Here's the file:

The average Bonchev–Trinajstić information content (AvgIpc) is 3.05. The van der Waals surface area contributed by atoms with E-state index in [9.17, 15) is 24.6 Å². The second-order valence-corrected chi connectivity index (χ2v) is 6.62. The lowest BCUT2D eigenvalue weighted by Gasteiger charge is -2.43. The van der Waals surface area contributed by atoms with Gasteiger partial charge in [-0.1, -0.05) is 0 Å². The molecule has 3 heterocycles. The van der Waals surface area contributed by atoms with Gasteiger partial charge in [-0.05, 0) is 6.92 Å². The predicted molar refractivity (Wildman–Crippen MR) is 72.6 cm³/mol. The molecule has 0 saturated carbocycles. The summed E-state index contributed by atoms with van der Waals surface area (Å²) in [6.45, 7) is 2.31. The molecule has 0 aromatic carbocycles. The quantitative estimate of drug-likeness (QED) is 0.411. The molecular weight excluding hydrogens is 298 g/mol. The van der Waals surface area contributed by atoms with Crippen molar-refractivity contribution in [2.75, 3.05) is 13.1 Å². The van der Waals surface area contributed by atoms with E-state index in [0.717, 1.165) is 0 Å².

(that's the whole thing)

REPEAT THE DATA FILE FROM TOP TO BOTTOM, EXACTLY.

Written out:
The average Bonchev–Trinajstić information content (AvgIpc) is 3.05. The van der Waals surface area contributed by atoms with E-state index in [9.17, 15) is 24.6 Å². The second-order valence-corrected chi connectivity index (χ2v) is 6.62. The lowest BCUT2D eigenvalue weighted by Gasteiger charge is -2.43. The van der Waals surface area contributed by atoms with Gasteiger partial charge in [-0.1, -0.05) is 0 Å². The molecule has 3 heterocycles. The van der Waals surface area contributed by atoms with Gasteiger partial charge in [-0.05, 0) is 6.92 Å². The predicted molar refractivity (Wildman–Crippen MR) is 72.6 cm³/mol. The molecule has 0 saturated carbocycles. The summed E-state index contributed by atoms with van der Waals surface area (Å²) in [6.45, 7) is 2.31. The molecule has 0 aromatic carbocycles. The quantitative estimate of drug-likeness (QED) is 0.411. The molecular weight excluding hydrogens is 298 g/mol. The van der Waals surface area contributed by atoms with Crippen molar-refractivity contribution in [2.75, 3.05) is 13.1 Å². The van der Waals surface area contributed by atoms with E-state index in [0.717, 1.165) is 0 Å².